The human aortic wall is composed of three layers and different cell types: the intima, media and adventitia composed of endothelial cells, vascular smooth muscle cells (VSCMs), fibroblasts, mesenchymal stem cells, pericytes and immune cells. Overall, VSMCs are considered the most important cell type in the pathogenesis of aortic aneurysm, although the role of other cell types should not be disregarded (Mackay et al, 2022). In this commentary, we will focus specifically on some new VSMC-related insights.
Historically, VSMCs were believed to switch between a contractile and a synthetic state in response to vascular injury and to withstand the dynamics of blood flow and stress on the aortic wall. Contractile VSMCs are characterized by high expression of contractile genes, whereas synthetic VSMCs express the contractile genes to a lower extent and display increased proliferation, migration, and extracellular matrix production. Dysregulation of this so-called phenotypic switch is hypothesized to be a key process in aortic aneurysm formation. Recent single-cell transcriptomic studies have demonstrated that the different cell types in the aortic wall are far more dynamic than previously thought.
In a single-cell transcriptomic study of ascending aorta and aortic root samples (n=3 per group) of a Marfan mouse model (Fbn1C1041G/+) and one human MFS patient, a distinct modulated VSMC cluster (not present in controls) was identified (Pedroza et al, 2020; Pedroza et al, 2021). These modulated VSMCs had high extracellular matrix (ECM) modulation, collagen synthesis, adhesion and proliferation. In another single-cell RNA-sequencing study of human aneurysmal ascending aortic tissue (n=8, compared to 3 controls), five different types of VSMCs were characterized: contractile VSMCs, stressed VSMCs, two subtypes of proliferating VSMCs (high proliferation gene expression but no migrational or ECM production signature) and fibromyocytes (or modulated VSMCs: only ECM production and no migration or proliferation) (Li et al, 2020), supporting the plasticity and divergent phenotypic nature of VSMCs. The same group also reported on single-cell analysis of ascending aortic aneurysm tissues from three MFS patients (compared to four controls). In addition to a continuum between fibroblasts and VSMCs, they identified a dominant cluster of de-differentiated, proliferative VSMCs in MFS aortic tissue (Dawson et al, 2021). Whether these clusters are identical to the modulated VSMCs from the Pedroza studies will require further study.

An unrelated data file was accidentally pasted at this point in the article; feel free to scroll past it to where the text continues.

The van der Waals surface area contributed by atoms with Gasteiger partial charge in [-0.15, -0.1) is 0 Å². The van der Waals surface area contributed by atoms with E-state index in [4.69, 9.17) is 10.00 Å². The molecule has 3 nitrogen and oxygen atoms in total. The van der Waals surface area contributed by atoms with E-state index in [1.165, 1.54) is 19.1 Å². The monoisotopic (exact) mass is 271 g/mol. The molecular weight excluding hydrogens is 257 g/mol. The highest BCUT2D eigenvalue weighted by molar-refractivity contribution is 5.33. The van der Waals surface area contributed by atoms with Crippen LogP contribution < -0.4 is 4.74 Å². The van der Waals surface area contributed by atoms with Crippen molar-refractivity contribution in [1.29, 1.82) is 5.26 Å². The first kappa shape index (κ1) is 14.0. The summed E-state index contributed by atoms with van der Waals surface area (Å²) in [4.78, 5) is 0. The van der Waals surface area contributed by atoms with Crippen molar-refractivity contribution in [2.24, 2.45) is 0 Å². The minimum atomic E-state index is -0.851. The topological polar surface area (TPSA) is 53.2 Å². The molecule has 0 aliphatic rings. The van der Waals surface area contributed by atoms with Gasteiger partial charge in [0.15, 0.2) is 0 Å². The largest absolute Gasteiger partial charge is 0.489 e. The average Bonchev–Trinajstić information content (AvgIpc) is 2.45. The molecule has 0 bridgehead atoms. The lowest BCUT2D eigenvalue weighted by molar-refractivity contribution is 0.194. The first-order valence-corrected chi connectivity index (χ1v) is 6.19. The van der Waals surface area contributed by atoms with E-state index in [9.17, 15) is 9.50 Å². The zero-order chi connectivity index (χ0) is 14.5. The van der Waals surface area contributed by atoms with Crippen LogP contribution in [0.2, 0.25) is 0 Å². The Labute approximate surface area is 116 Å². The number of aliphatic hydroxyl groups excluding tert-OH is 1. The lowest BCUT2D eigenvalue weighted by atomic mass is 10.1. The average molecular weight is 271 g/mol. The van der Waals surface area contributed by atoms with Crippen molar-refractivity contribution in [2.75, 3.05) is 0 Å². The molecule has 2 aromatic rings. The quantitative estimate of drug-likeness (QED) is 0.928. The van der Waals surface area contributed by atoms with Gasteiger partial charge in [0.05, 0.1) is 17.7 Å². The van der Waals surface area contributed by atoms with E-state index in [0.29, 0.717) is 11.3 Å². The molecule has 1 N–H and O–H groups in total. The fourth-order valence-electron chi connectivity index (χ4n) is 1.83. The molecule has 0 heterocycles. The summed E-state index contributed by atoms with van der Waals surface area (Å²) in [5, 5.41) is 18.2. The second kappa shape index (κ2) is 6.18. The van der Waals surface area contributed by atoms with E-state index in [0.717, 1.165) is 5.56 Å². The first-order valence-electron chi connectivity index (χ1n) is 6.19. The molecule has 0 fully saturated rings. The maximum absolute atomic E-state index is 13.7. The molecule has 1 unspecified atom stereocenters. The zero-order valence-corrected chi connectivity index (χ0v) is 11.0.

An additional layer of complexity is the spatial difference in embryonic origin of the VSMCs in different anatomical regions of the aorta (see figure). Already in 2019, Elena Gallo-Mc Farlane very elegantly demonstrated in an Loeys-Dietz syndrome Tgfbr1-knock in mouse model that secondary heart field-derived (SHF-derived), but not neighboring cardiac neural crest-derived (CNC-derived), VSMCs showed impaired Smad2/3 activation in response to TGF-β (Gallo Mc Farlane et al, 2019). Similar observations were made when comparing SMAD3-/- (c.652delA) human induced pluripotent stem cell (iPSC)-VSMCs derived from cardiovascular progenitor cells or neural crest cells (Gong et al, 2020). A recent study by Sawada et al, confirmed the critical contribution of second heart field-derived cells to angiotensin II-mediated ascending aortopathies (Sawada et al, 2022).
Overall, the elucidation of the heterogeneous nature of the vascular smooth muscle cells in the aortic wall based on lineage tracing and single-cell transcriptomics has advanced our understanding of the complex biology underlying the development of aortic aneurysmal disease.